I remember when Shiseido cosmetics first came into my consciousness. After college, my friend Lauren, who was always much hipper than my shabby chic self, extolled the wonders of Shiseido foundation. My California-centric mind could wrap itself around makeup from France, but from Japan, I wasn’t so sure. That is until I tried Shiseido’s undereye concealer, a two-pan compact and the first makeup ever to successfully disguise the dark shadows that persisted no matter how many 12 hour sleep-a-thons I pulled off.
I rue the day that compact was discontinued, but even so my commitment to Shiseido hasn’t wavered. Unless you count expanded appreciation of all brands from the glorious, beauty obsessed East. Kanebo became my next love. The Sensai Premier line is my all-time favorite, ultra-prestige skincare line, particularly The Eye Cream, which at $320 is worth every luscious, emollient-rich, guilty-pleasure drop.
And don’t get me started about Shu Uemura, whose award winning eyelash curler defines the category.
The surge of cosmetics products from Asia is no accident. Women from many Asian countries are extremely rigorous in their beauty regimens; Japanese women are known to use as many as 15 different skin care treatments in a day. Following is a brief primer of Asian-inspired brands available in Western markets.
The largest cosmetics company in Japan, Shiseido is also one of the world’s oldest beauty brands, originating in 1872 as a Western-style pharmacy along the Ginza in Japan. The spring color collection, which just arrived at counter, features classic “wardrobe colors” such as the new Perfect Rouge Tender Sheer Lipstick in Natural Red ($25) and “distinctive shades,” such as Luminizing Satin Face Color ($30) in Soft Beam Gold ($30).
Kanebo is another huge Japanese company with presence in 49 countries worldwide, selling more than 16 brands. In North America and Europe, the firm specializes in the “super prestige” markets with its Sensai label. This spring, Sensai has expanded its popular Hydrachange collection with Hydrachange Essence ($150), Hydrachange Cream ($160) and Hydrachange Mist ($75). Perfect for anyone over the age of 19, the products contain nature’s wonder plumper, hyaluronic acid.
A celebrity and makeup artist favorite, the 60-plus year old Amore Pacific brand landed in the U.S. from Korea just over five years ago. Its holistic credo is to balance science with nature and is chock–a-block full of Asian botanicals such as moisture-rich bamboo sap, Korean red ginseng and green tea from the company’s own garden. Amore Pacific is expanding distribution and the new Moisture Bound Refreshing Hydra Gel ($100) is available at select Sephora stores nationwide.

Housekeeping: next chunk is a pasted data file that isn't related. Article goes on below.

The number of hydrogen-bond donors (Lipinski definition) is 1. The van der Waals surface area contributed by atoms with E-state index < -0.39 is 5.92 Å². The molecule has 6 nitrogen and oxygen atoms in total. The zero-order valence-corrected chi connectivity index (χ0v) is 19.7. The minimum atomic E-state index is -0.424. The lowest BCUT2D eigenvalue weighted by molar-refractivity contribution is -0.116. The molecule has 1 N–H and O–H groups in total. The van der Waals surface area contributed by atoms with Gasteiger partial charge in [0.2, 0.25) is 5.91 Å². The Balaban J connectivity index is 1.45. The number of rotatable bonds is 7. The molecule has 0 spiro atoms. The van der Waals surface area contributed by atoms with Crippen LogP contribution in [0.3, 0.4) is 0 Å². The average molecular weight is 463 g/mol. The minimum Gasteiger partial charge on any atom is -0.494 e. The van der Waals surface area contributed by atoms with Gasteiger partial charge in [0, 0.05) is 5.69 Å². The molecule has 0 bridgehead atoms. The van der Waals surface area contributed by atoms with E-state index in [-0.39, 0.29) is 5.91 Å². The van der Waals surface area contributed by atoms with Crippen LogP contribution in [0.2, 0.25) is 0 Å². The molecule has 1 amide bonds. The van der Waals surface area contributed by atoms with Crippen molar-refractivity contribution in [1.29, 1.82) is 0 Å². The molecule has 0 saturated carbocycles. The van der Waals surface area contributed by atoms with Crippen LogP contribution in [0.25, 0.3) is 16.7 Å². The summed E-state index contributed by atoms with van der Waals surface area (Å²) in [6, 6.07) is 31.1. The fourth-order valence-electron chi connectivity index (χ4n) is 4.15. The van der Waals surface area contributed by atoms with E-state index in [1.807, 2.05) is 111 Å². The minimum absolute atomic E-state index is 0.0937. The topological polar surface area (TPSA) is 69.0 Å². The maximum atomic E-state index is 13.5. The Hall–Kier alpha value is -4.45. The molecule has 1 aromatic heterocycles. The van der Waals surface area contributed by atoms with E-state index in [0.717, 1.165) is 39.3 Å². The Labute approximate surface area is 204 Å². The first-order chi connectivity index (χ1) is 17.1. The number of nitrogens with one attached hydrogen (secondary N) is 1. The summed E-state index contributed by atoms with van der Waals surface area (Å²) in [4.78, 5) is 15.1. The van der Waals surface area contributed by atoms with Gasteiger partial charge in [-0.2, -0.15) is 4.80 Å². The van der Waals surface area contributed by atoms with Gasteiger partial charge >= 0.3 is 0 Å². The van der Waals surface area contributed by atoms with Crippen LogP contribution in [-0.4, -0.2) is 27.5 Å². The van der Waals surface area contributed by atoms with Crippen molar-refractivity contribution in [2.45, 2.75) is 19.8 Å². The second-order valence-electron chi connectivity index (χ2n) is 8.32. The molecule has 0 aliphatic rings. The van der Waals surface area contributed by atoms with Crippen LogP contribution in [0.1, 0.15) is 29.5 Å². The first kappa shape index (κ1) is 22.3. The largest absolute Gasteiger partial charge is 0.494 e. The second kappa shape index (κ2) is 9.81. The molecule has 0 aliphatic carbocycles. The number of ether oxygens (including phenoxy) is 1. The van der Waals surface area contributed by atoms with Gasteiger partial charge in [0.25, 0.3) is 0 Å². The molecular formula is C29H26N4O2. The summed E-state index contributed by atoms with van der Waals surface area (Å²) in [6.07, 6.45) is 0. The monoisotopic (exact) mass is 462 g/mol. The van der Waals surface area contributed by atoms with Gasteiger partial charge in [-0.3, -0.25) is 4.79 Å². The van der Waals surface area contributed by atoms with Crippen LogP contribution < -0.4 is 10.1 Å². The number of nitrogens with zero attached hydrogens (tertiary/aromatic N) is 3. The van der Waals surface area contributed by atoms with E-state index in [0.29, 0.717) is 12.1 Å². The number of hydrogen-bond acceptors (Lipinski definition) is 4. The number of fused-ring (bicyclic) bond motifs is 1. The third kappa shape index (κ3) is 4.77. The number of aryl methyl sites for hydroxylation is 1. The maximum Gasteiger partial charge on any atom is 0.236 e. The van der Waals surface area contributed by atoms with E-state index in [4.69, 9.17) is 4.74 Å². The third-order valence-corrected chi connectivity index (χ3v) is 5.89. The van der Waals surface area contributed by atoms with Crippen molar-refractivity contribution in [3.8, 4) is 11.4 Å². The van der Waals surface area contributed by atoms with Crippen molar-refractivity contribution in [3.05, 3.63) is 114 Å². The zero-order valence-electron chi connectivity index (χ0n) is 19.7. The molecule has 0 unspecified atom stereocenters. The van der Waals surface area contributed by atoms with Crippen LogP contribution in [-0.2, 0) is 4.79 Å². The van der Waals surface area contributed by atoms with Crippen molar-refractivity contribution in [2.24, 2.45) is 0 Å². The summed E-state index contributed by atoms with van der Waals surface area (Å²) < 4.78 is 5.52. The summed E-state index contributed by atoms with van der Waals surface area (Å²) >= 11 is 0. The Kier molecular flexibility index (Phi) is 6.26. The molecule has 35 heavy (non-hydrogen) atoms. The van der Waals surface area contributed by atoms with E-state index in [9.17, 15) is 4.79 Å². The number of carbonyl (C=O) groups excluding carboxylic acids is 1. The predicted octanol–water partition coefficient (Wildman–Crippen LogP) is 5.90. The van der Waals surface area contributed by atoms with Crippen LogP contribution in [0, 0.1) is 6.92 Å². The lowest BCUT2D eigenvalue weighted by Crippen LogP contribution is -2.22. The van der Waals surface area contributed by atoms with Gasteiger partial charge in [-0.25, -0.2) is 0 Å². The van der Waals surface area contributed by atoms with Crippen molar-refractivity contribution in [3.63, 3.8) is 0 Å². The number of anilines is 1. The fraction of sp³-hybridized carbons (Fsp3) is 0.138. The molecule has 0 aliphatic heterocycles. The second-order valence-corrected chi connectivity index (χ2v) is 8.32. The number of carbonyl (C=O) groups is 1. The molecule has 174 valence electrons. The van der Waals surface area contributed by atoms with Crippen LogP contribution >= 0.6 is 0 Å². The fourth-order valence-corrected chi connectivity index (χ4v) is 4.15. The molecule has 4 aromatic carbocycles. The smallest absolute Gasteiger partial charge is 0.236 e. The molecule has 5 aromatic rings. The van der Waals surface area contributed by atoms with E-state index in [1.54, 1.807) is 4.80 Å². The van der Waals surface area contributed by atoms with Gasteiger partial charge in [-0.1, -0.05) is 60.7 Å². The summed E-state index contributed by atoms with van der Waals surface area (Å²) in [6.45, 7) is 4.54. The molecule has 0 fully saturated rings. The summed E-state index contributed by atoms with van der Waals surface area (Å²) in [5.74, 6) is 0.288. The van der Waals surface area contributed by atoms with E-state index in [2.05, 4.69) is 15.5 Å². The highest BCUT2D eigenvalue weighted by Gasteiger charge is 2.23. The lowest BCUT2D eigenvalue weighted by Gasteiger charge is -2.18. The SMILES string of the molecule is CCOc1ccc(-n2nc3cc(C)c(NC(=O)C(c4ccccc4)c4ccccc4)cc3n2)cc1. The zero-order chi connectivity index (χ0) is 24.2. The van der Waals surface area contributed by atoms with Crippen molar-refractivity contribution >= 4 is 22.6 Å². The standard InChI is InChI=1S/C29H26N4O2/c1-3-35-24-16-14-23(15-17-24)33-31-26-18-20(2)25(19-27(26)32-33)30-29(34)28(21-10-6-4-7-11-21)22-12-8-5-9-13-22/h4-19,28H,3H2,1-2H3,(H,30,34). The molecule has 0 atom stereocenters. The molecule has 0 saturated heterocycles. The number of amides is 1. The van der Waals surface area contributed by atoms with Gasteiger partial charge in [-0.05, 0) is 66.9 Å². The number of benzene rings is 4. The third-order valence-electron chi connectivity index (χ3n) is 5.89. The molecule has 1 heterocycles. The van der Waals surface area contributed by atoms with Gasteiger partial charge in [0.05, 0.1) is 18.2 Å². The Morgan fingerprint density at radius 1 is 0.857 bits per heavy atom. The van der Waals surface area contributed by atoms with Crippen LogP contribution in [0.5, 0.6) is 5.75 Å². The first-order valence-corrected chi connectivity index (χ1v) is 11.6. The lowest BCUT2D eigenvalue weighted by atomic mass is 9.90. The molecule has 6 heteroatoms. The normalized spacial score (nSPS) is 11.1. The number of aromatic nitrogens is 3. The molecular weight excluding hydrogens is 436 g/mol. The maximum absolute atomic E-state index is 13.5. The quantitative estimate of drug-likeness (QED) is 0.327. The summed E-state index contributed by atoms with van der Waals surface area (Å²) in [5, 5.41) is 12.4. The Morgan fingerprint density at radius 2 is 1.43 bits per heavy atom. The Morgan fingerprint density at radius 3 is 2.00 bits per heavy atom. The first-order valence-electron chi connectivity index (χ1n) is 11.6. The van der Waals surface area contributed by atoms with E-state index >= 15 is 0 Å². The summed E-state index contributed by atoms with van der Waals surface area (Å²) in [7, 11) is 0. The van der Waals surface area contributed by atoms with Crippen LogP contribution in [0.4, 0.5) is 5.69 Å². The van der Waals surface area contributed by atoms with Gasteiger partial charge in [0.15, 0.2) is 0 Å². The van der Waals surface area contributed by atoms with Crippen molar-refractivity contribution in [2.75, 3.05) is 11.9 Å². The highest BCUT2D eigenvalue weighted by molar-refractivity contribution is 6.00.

Boscia skin care from Japan’s Fancl Corporation has been especially created to meet the demands of American woman. Its botanically-based formulations are completely preservative free and feature soothing willow herb and anti-oxidant jojoba leaf. Clear Complexion Treatment with Botanical Blast ($35) is a bestseller and has garnered a Self Healthy Beauty Award in 2008. Likewise, Skin Perfecting Primer ($28) received a Fitness magazine Beauty Award just last year.
Celebrating the Chinese year of the tiger, Space NK, the highly selective British beauty apothecary with stores in New York and New Jersey, introduced Wei Beauty. The 12-product line is based upon the holistic Chinese medicinal approach to heath and well being. Check out Tibetan Chrysanthemum Correcting Eye Treatment Pads ($60) and Mulberry Leaf 3-in-1 Eye Cream ($72) t o help reduce the appearance of shadows and puffiness.
Owned by Kanebo, but not marketed with that name, Suqqu, Japan’s fasted growing beauty brand, has ventured outside of Asia to the counters of Selfridge’s in London as of 2006. If you’re in town, it’s worth checking out this anti-aging skin care and color line based on the traditional Gankin Massage. By all accounts, it’s been a rave success in London, noted for its sophisticated and classy message and thematic advertising.
Following the mantra of “beautiful makeup starts with beautiful skin,” makeup artist Shu Uemura founded his eponymous brand in Tokyo in 1964 after transforming Shirley MacLaine into a geisha for the movie My Geisha. Now owned by L’Oreal, Shu Uemura is sold in more than 18 countries. Spring launches follow the skin care route with Depsea Hydrability Moisturizing Cream ($65), part of five-product collection that promises 24 hours of moisturization. (Editor’s Note: as of late March, Shu Uemura no longer has retail distribution in the U.S, but can be purchased online.)
Another gem from Korea, Sulwhasoo is launching exclusively at Bergdorf Goodman as I write. Featuring a blend of traditional energy-balancing techniques with a holistic approach, Sulwhasoo claims to have created a new beauty care category: Medicinal Herbal Skincare. As the heart of its complexion-enhancing preparations is Jaeumdan, a blend of medicinal herbs, including peony, Solomon’s seal, and white lily, chosen to promote skin balance. The collection of 12 debut products features Concentrated Ginseng Cream ($220) and First Care Serum ($80).
Fashion-forward thinking combined with advanced technology sets Awake apart from the pack. Launched in the U.S. in 1997, Awake’s skin care and color cosmetics ranges are part of the Kose Corporation, Japan’s 3rd largest cosmetics manufacturer. Its skin care options have just expanded with the introduction of the Herbal Vitalizing Collection, a preventative aging range rich in cypress oil and botanical extracts. The lineup features Herbal Vitalizing Gel Cleanse ($50), Herbal Vitalizing Pure Cream Wash ($40), Herbal Vitalizing Dep Hydrator ($80) and Herbal Vitalizing Moisture Fluid ($85).